All fruits can help fight inflammation, because they're low in fat and calories and high in antioxidants. Berries, in particular, have been shown to have anti-inflammatory properties—possibly because of anthocyanins, the powerful chemicals that gives them their rich colour. Tart cherries have been shown to have significant pain-reduction, recovery-boosting and anti-inflammatory effects. Papaya contains a pain-reducing ingredient called papain. Research has shown that proteolytic enzymes like papain can be just as effective as many common non-steroidal anti-inflammatory drugs (NSAIDS).


Pineapple contains the enzyme bromelain, an anti-inflammatory which achieves similar results to anti-inflammatory drugs, but without side effects. Bromelain helps reduce swelling and inflammation in the body, making it beneficial in the treatment of conditions such as arthritis, bursitis tendonitis, inflammatory bowel conditions and general sprains and strains. Bromelain can also help break down fibrin, a protein that can cause blood clotting and so helps reduce bruising. Studies have shown that bromelain can reduce mild knee pain.


Ginger has been shown to be beneficial in regards to reducing inflammation and expediting muscle recovery. Due to these strong anti-inflammatory effects, ginger has been clinically shown to reduce knee pain in osteoarthritic patients.

Turmeric can be found in curry powder and it is what gives curry powder its major yellow colouring. However, it is curcumin, the principal active ingredient in tumeric that gives tumeric its anti-inflammatory benefits. Research has even specifically shown curcumin to enhance recovery through reducing inflammation and assisting in recovery from exercise-induced muscle damage.

Sports Nutrition

Tips to improve your nutrition and hydration

A well-balanced diet should provide all the essential nutrients you need to maintain a healthy musculoskeletal system. The essential nutrients should include protein (lean meat, fish vegetable protein, dairy, eggs) and calcium (dairy) to protect our muscles and bones. They kick start the recovery process from exercise and help reduce the risk of stress fractures. Carbohydrates (pasta, rice, banana, bread, flapjack) provide us with energy. Fats (cheese) are important for hormonal balance as well bone protection and post exercise recovery. Iron to help oxygenate our blood.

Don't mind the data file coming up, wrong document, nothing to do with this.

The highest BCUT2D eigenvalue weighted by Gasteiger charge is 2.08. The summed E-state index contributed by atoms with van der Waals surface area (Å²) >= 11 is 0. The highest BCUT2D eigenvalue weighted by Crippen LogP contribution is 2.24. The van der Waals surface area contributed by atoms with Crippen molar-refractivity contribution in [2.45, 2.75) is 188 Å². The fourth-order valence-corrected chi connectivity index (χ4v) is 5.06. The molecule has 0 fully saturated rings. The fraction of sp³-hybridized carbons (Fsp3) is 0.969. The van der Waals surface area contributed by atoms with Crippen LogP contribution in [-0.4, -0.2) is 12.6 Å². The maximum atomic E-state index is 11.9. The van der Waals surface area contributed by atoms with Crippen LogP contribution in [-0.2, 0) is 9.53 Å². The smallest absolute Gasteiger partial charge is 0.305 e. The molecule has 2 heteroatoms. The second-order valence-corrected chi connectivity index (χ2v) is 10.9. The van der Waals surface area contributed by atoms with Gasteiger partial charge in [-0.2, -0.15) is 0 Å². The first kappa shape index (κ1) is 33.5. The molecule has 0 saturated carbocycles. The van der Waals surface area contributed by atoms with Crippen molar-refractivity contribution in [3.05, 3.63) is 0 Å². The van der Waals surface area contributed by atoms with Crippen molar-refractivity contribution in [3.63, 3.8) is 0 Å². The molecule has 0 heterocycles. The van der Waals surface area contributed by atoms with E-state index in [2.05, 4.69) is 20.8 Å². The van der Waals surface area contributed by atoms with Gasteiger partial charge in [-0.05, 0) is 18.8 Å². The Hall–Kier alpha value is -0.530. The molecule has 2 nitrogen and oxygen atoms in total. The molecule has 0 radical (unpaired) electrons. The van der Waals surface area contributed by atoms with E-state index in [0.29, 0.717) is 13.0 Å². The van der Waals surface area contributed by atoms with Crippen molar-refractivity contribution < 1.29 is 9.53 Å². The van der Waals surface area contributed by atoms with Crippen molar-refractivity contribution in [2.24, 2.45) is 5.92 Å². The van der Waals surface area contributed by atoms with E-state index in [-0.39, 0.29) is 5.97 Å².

Before any planned exercise It is advisable to start to eat a mainly carbohydrate based meal 45 – 60 minutes before the exercise begins. By Including some protein and calcium starts the recovery process during exercise. Examples include cereal, pasta meal, cheese toasted sandwich, toast with peanut butter. After training there is a 30 – 60 minute window to refuel. The immediate focus is a combination of carbohydrate and protein for quicker post exercise recovery. A popular choice is chocolate milk providing protein, calcium and sugar.

Race Day

Always remember to practise any nutrition or hydration strategy several times before the race.

Breakfast: It is important to have a good, easy to digest breakfast 1 – 4 hours before the race starts. Make sure this is something you are used to eating before any race. Examples would include cereal, toast with jam and/or peanut butter, eggs on toast. If you have had breakfast a long time before the race it can be useful to have a small snack or energy drink just before the race starts.



Start hydrating 24 hours before the race. Check the colour of your urine. You are fully hydrated when your urine is a pale yellow colour. Be careful not to over-hydrate (urine clear). Remember coffee and tea contain caffeine which stimulates lots of toilet visits! Drinking water through the race is important to prevent muscle cramps and dehydration. Severe dehydration can result in dizziness, lack of energy with some cases requiring medical help.

Fuelling during the race

You need 30 – 60g of carbohydrate for every hour of racing. This is equal to 8 x jelly babies, 1-2 gels, ½ bottle of energy drink or a jam sandwich. Using electrolytes in your energy drink also helps to prevent muscle cramp. Caffeine has also been proven to have good results for some athletes although it is important to know how your body responds to caffeine.

Post Race Refuelling

It is important that you start to refuel as soon as you can after the race has finished ideally within 30 minutes. This will help with a quicker recovery. Try to include carbohydrates and protein in the meal for a combination of energy replenishment and muscle repair. Examples include chocolate milk, pizza, jam sandwich (white bread). Remember to rehydrate by drinking water.